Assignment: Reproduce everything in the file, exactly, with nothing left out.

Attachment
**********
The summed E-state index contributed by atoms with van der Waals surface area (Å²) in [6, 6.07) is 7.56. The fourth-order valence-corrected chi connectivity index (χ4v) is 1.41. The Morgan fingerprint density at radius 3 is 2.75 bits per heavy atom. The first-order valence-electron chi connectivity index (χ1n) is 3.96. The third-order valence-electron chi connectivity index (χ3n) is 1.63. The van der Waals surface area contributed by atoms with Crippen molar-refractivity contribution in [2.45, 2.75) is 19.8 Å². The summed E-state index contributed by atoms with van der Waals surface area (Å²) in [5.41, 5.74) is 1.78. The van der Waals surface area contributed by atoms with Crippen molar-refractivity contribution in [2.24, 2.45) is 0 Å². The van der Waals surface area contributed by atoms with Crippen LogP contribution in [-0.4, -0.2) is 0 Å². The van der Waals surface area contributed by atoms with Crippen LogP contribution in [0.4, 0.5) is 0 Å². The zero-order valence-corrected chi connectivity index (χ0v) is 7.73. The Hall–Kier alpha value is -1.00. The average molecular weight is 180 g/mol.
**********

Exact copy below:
The summed E-state index contributed by atoms with van der Waals surface area (Å²) in [6, 6.07) is 7.56. The fourth-order valence-corrected chi connectivity index (χ4v) is 1.41. The Morgan fingerprint density at radius 3 is 2.75 bits per heavy atom. The first-order valence-electron chi connectivity index (χ1n) is 3.96. The third-order valence-electron chi connectivity index (χ3n) is 1.63. The van der Waals surface area contributed by atoms with Crippen molar-refractivity contribution in [2.45, 2.75) is 19.8 Å². The summed E-state index contributed by atoms with van der Waals surface area (Å²) in [5.41, 5.74) is 1.78. The van der Waals surface area contributed by atoms with Crippen molar-refractivity contribution in [2.24, 2.45) is 0 Å². The van der Waals surface area contributed by atoms with Crippen LogP contribution in [-0.4, -0.2) is 0 Å². The van der Waals surface area contributed by atoms with Crippen LogP contribution in [0.4, 0.5) is 0 Å². The zero-order valence-corrected chi connectivity index (χ0v) is 7.73. The Hall–Kier alpha value is -1.00. The average molecular weight is 180 g/mol.